Lucas waved a hand in the air. "Facial recognition software, social media, digitized records, genealogy sites with DNA testing… Endless pitfalls to someone who was probably born before the first electric motor was invented. And we could help."
To be fair, Mike had been thinking somewhat along the same lines, only phrased as Operation: Saving Henry's Ass.
It sounded more altruistic coming from Lucas.
"That's a good idea," admitted Mike. "We'll have to look into that – carefully. For now, you just concentrate on behaving normal… or whatever."
Lucas grinned. "Don't worry, buddy! Henry is used to my 'whatever' by now."
Truer words, Jeff. Truer words. You would've liked Lucas, actually. You had a pretty high "weird" quotient yourself, you know. Of course, compared to Henry's little Time Management Issue (TMI, get it?), even Lucas is positively mainstream.
Speaking of which, I hope you know better than to think I swallowed this hook, line and sinker without more evidence. I mean, the bloodwork was hinky, sure. But that isn't enough to just chuck the laws of time and physics out the window.
The next logical step in my plan (yes, I did have one) was reconnaissance. I tailed Henry and Abe to the Holocaust Museum, which I felt kind of bad about. It seems like too sacred a thing for surveillance – but then I saw Henry slip an extra photograph into an envelope.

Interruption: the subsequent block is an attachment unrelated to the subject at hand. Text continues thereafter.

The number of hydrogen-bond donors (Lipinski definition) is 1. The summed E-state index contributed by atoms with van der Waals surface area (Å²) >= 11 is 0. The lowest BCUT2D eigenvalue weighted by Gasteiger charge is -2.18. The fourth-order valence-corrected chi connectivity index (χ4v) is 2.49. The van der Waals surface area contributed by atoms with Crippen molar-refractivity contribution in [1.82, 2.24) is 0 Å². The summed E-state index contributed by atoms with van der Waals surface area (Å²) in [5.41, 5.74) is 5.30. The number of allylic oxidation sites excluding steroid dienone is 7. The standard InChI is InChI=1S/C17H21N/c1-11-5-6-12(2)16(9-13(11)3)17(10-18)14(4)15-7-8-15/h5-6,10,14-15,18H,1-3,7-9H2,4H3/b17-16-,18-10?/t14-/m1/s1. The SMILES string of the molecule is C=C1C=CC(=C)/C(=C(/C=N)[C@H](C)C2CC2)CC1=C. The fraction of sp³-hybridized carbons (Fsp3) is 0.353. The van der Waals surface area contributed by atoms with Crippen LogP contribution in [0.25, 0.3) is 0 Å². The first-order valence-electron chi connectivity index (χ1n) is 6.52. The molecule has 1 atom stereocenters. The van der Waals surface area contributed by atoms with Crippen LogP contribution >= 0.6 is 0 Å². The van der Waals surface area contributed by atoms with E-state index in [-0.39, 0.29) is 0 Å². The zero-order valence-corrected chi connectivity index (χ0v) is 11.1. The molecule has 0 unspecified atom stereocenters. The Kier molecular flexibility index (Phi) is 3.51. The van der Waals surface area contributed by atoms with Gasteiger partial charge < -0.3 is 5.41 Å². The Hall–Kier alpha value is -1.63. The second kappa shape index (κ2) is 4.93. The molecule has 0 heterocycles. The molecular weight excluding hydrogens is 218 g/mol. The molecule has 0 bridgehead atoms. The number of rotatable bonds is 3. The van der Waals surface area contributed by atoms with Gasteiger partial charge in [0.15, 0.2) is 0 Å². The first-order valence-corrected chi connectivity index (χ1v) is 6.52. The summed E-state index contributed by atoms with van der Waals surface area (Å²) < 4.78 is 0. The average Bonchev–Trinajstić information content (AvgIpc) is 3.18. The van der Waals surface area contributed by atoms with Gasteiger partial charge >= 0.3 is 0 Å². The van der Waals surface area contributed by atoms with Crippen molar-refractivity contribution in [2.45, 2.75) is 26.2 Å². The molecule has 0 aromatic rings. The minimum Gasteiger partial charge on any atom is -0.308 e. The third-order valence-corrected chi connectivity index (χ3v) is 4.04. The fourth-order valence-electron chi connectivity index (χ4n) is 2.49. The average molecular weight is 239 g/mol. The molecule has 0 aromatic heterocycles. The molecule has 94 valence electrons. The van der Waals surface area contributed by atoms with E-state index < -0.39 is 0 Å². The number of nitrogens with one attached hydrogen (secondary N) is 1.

I couldn't hear everything he said, but it was something about heritage and… baby pictures?
When they left, I worked my charm on the lady at the front desk. I wove some complicated story about distant relations muddied by marriage and family discord. It was convoluted enough that it sounded real, so she let me take the same box to the table where Henry and Abe had been sitting. It sounds silly, but I could almost feel the weight of all that history.
I opened the box. It struck me then, what I was doing. This went beyond invasion of privacy: I was spying on a friend. Two friends, actually. Whatever this was, Abe was clearly up to his neck in it. And they're good guys. What right did I have to go mucking about in their history – however long it really was?
I'd just about decided to put the box back when a photo caught my eye. It was a smiling baby wrapped in what looked like an Army blanket. Cute kid, but that wasn't what drew my attention. It was the handwriting.
Baby Abraham, 1945
It was Henry's writing. I'd have staked my badge on it.